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Paya, Promise Team Up to Help Government Collect Debts

Promise, which focuses on delinquent payments, has selected Paya as a partner as both companies try to help governments collect what they’re owed. Such debt grew significantly during the pandemic as citizens lost income.

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California-based Promise, a software-as-a-service payments company that works with utilities and other government agencies, has made Paya an integrated payments partner.

Paya, which handles government and municipal payments, will help Promise expand its “capabilities and reach across many government agencies and utilities,” according to a press release. Paya has some 2,000 government and municipal clients in 24 states, and processes more than 8 million payments each year.

Promise, for its part, provides “payment flexibility” for customers who are in debt or unable to pay their bills in full.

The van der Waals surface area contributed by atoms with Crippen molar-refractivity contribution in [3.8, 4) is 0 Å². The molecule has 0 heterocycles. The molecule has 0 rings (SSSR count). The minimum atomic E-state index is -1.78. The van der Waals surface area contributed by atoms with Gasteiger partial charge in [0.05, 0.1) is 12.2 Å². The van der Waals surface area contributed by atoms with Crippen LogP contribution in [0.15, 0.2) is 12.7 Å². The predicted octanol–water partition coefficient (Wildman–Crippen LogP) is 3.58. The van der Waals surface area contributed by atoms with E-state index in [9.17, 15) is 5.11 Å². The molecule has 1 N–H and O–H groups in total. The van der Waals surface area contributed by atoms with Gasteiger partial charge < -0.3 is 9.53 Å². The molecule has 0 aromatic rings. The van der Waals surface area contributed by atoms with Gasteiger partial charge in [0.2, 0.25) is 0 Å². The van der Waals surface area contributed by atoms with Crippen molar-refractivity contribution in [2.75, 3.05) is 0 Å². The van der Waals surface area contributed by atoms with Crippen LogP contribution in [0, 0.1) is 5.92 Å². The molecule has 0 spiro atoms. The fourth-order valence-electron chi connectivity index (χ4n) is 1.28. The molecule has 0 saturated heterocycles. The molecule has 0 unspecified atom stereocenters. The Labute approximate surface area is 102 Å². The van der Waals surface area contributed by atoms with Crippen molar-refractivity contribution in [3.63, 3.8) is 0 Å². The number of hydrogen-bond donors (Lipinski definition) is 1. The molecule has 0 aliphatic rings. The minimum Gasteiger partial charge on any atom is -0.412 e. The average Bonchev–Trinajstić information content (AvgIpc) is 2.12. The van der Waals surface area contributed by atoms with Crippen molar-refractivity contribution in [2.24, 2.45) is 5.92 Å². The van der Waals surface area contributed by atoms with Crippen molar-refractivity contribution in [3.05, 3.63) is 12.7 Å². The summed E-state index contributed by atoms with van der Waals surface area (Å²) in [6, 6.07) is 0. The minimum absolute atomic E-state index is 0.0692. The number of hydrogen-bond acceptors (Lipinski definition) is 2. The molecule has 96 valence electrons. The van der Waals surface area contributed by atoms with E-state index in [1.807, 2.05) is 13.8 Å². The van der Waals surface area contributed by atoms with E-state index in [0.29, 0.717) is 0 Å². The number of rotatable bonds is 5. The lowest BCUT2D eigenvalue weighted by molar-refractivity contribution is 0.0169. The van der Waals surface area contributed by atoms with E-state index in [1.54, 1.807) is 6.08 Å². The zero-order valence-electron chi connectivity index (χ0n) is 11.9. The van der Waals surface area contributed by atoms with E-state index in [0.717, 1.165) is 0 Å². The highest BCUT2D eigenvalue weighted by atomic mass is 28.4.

“We are very pleased to be working with Paya,” said Phaedra Ellis-Lamkins, co-founder and CEO of Promise, in that statement. “By partnering with an integrated payments provider with deep experience in the government space, we are able to deliver incredible value to the people who really need it. Making it easier to pay government debt is foundational to our mission, and Paya’s government payment technologies and comprehensive support services will both enhance our customer experiences and enable us to better serve our mission.”

Promise last made news in spring as it positioned itself to help state and local governments catch up on delinquent utility payments lost during the pandemic.

The technology firm gained a bit of the spotlight in 2018 when hip-hop artist Jay-Z’s Roc Nation took part in a $3 million funding round for Promise. Now the company is striving to help deal with the estimated $22.3 billion in delinquent utility payments nationwide.

Such problems remain, providing opportunity for payment providers in the government space.

“We are thrilled to have been selected by Promise as a payments partner,” said Michele Shepard, Paya’s chief commercial officer, in the statement. “As we emerge from the COVID-19 pandemic, we have seen citizens across the country experiencing increased difficulty making payments, which in turn strains the municipalities that serve them.”